Fortunately, you can avoid condoms containing spermicide and prelubed condoms if you suspect you’re having a reaction to those chemicals rather than a condom allergy. Stay away from lubricants with special “features.” Choose a hypoallergenic lube separate from condoms. Intimate Organics and Sliquid are two companies that make personal lubes for people who have sensitivities. Make sure you’re using a lube that doesn’t contain oil, which can break down a condom.
If you do suspect a condom allergy because of latex, your doctor can perform a skin or blood test for definitive results.
TYPES OF ALLERGIES
You might not be positive if you’ve experienced an allergy to condoms if it was a mild allergy. Rash, irritation and an itching sensation are all common with mild reactions, especially to spermicide, according to MDHealth. These symptoms clear up once you stop using the condom or product that is causing the allergy.
In more serious cases, you might experience symptoms such as hives, blisters and swelling in the genital area, including the anus after anal sex. If you’re allergic to latex, you’ve probably experienced similar reactions if you’ve ever worn latex gloves. However, a latex allergy can also involve symptoms not at the site. For example, you may sneeze, develop a runny nose, have watery eyes or wheezing in addition to other general allergy symptoms.
For mild reactions like those above, taking a medicine known as antihistamines, such as Benadryl, can relieve symptoms. Your doctor might also prescribe corticosteroids, which are used to treat general allergies in addition to condom allergies, according to WebMD.
Extreme cases of condom allergies can even be fatal. This type of allergy is known as is known as anaphylactic shock and can cause hives, difficulty breathing, vomiting, blood pressure drop, confusion, dizziness, and loss of consciousness. If you experience an extreme reaction to condoms, you should go to the emergency room where they can treat you immediately.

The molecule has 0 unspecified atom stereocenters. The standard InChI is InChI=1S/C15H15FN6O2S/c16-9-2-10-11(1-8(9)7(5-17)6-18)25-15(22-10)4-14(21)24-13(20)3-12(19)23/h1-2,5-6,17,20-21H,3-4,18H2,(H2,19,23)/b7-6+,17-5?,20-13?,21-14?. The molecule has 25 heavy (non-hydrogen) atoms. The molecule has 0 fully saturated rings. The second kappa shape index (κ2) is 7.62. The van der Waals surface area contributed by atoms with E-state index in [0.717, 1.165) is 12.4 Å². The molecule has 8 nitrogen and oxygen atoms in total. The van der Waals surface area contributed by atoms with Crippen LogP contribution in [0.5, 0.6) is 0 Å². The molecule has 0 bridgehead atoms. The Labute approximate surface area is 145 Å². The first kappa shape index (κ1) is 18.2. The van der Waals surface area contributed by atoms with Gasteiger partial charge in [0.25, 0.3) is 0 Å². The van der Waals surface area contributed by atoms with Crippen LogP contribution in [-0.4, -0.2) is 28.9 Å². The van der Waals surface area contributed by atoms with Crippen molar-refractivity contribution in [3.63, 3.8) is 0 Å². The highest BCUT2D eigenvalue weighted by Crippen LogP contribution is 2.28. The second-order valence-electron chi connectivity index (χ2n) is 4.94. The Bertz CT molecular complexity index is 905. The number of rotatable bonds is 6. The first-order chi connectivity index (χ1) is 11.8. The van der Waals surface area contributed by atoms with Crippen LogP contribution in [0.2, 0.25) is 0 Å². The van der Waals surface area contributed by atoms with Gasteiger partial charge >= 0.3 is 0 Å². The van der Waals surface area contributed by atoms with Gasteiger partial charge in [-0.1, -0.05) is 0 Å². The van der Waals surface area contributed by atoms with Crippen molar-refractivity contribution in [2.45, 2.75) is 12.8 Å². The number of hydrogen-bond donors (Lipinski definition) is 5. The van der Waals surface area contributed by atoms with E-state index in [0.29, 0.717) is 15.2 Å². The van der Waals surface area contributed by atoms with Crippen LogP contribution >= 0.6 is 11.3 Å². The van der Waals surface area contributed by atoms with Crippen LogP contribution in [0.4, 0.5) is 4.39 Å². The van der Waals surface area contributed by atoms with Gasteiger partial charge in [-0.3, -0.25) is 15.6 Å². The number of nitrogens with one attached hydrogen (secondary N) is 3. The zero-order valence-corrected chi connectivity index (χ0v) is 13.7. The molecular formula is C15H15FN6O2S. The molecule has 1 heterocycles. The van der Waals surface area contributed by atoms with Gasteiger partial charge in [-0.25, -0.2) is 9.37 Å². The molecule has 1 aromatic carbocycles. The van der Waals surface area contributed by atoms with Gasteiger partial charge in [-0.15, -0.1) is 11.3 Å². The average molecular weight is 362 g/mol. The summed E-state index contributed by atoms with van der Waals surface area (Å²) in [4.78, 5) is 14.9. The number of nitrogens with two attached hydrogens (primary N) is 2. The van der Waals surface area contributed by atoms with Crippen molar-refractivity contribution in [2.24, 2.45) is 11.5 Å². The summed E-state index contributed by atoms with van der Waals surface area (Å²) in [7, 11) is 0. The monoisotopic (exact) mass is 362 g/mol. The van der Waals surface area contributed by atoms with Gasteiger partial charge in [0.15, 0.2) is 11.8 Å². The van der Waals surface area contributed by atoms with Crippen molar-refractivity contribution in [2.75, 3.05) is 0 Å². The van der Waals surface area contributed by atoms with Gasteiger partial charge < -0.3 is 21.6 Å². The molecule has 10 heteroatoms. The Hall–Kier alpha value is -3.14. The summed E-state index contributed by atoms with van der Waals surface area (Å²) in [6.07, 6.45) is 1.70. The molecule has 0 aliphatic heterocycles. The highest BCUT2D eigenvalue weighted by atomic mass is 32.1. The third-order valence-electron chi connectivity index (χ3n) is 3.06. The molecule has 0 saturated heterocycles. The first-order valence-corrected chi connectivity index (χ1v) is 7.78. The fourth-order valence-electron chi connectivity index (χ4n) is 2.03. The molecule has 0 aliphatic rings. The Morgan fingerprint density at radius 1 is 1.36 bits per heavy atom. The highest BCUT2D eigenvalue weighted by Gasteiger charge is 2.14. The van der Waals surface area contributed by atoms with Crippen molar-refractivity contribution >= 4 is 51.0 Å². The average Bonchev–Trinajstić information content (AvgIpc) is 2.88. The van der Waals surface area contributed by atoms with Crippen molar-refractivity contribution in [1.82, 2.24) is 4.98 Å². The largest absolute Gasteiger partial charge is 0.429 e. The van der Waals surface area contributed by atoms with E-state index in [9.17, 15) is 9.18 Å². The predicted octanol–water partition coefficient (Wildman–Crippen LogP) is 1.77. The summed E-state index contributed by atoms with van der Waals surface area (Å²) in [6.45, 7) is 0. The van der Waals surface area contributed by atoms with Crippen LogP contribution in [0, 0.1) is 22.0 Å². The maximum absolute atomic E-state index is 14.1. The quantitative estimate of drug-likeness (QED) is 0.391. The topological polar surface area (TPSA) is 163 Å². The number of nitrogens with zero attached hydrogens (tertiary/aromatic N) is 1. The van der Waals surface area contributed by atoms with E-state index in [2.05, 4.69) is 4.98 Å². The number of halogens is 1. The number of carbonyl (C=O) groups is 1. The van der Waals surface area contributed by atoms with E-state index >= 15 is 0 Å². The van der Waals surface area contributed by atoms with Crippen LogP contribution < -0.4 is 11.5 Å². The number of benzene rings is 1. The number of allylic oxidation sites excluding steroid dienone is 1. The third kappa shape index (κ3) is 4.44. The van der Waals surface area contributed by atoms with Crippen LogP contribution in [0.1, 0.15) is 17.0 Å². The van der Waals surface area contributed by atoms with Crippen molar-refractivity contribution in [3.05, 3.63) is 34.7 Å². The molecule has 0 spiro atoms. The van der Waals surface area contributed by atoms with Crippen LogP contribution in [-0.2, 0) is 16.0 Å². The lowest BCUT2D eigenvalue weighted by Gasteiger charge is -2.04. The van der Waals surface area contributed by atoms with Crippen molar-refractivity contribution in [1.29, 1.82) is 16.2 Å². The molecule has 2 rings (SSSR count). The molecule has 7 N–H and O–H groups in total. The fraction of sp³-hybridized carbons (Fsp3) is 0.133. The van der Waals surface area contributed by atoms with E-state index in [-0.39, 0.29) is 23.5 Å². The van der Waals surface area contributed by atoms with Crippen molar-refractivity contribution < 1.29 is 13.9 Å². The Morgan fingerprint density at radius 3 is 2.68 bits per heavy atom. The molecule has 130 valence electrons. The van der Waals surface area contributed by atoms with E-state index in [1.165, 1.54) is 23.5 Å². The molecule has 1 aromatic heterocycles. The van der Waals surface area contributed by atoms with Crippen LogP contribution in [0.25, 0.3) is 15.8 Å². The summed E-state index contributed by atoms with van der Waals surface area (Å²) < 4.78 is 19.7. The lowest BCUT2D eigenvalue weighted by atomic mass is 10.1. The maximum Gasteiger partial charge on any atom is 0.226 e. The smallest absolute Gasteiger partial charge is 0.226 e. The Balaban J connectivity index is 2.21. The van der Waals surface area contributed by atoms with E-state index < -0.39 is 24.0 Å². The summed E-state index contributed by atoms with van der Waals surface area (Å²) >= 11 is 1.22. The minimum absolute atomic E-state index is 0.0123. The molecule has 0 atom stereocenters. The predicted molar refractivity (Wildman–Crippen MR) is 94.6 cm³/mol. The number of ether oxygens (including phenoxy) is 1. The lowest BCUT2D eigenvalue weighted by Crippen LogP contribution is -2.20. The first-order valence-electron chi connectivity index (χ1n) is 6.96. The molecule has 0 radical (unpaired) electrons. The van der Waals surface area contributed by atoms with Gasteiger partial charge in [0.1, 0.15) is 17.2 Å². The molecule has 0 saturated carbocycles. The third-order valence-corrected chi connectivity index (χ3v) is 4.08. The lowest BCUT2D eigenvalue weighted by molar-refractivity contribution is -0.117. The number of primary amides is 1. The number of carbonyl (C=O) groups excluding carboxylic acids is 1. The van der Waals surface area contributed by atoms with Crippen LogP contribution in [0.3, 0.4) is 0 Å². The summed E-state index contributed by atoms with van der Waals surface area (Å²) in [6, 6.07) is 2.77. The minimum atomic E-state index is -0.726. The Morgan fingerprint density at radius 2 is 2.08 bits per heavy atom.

ALTERNATIVES TO LATEX CONDOMS
For people with condom allergies, there are alternatives that don’t use latex. The two most condom materials for non-latex condoms are lambskin and polyurethane. Lambskin condoms, also known as natural condoms, have a greater rate of failure to prevent pregnancy — 18% according to the CDC. The CDC also warns against relying solely on lambskin condoms for STI prevention.
Some sources also warn that condoms of this material are more prone to breaking. You’ll find lambskin condoms by companies such as Trojan
Polyurethane condoms are a more recent development than latex condoms, having only been introduced in the 1990s by the parent company of Durex. Many of the common condom manufacturers offer a non-latex option.
A number of smaller condom makers also offer condoms made from polyurethane or polyisoprene. You’ll find condoms in standard and larger sizes, too.
Keeping hypoallergenic condoms on hand isn’t just good for you. You’ll never know if a partner might have an allergy, especially if he’s a one night stand.
With hypoallergenic condom and lube options, you don’t have to play it risky with your sex life. Of course, you can always choose another form of birth control if you suffer from a condom allergy,